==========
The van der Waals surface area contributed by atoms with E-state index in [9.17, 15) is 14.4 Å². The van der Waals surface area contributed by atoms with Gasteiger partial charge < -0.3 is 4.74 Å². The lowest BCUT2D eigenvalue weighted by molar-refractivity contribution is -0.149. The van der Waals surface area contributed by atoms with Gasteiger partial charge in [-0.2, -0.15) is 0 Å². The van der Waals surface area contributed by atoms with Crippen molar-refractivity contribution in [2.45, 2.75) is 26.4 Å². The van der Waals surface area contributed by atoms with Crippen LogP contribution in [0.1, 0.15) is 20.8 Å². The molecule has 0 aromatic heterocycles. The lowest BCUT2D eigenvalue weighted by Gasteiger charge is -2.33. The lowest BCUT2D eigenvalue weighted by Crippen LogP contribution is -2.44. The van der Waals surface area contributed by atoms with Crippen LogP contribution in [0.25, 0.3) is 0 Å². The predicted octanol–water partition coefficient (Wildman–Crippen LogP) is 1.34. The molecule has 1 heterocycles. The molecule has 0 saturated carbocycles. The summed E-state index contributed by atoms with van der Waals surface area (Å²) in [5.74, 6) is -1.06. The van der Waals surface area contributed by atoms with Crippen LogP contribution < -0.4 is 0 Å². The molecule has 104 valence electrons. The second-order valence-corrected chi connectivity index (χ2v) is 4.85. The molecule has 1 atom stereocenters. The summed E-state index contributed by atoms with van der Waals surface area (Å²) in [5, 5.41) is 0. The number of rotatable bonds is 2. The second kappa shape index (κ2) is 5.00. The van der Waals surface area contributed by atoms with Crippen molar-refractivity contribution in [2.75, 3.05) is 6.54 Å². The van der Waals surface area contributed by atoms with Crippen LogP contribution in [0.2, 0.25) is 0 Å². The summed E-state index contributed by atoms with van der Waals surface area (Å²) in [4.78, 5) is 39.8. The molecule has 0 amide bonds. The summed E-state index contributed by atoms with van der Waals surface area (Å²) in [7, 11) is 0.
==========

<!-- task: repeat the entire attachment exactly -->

The van der Waals surface area contributed by atoms with E-state index in [9.17, 15) is 14.4 Å². The van der Waals surface area contributed by atoms with Gasteiger partial charge < -0.3 is 4.74 Å². The lowest BCUT2D eigenvalue weighted by molar-refractivity contribution is -0.149. The van der Waals surface area contributed by atoms with Gasteiger partial charge in [-0.2, -0.15) is 0 Å². The van der Waals surface area contributed by atoms with Crippen molar-refractivity contribution in [2.45, 2.75) is 26.4 Å². The van der Waals surface area contributed by atoms with Crippen LogP contribution in [0.1, 0.15) is 20.8 Å². The molecule has 0 aromatic heterocycles. The lowest BCUT2D eigenvalue weighted by Gasteiger charge is -2.33. The lowest BCUT2D eigenvalue weighted by Crippen LogP contribution is -2.44. The van der Waals surface area contributed by atoms with Crippen LogP contribution in [0.25, 0.3) is 0 Å². The predicted octanol–water partition coefficient (Wildman–Crippen LogP) is 1.34. The molecule has 1 heterocycles. The molecule has 0 saturated carbocycles. The summed E-state index contributed by atoms with van der Waals surface area (Å²) in [5.74, 6) is -1.06. The van der Waals surface area contributed by atoms with Crippen LogP contribution < -0.4 is 0 Å². The molecule has 104 valence electrons. The second-order valence-corrected chi connectivity index (χ2v) is 4.85. The molecule has 1 atom stereocenters. The summed E-state index contributed by atoms with van der Waals surface area (Å²) in [5, 5.41) is 0. The number of rotatable bonds is 2. The second kappa shape index (κ2) is 5.00. The van der Waals surface area contributed by atoms with Crippen molar-refractivity contribution in [2.75, 3.05) is 6.54 Å². The van der Waals surface area contributed by atoms with Crippen LogP contribution in [0.2, 0.25) is 0 Å². The summed E-state index contributed by atoms with van der Waals surface area (Å²) in [4.78, 5) is 39.8. The molecule has 0 amide bonds. The summed E-state index contributed by atoms with van der Waals surface area (Å²) in [7, 11) is 0.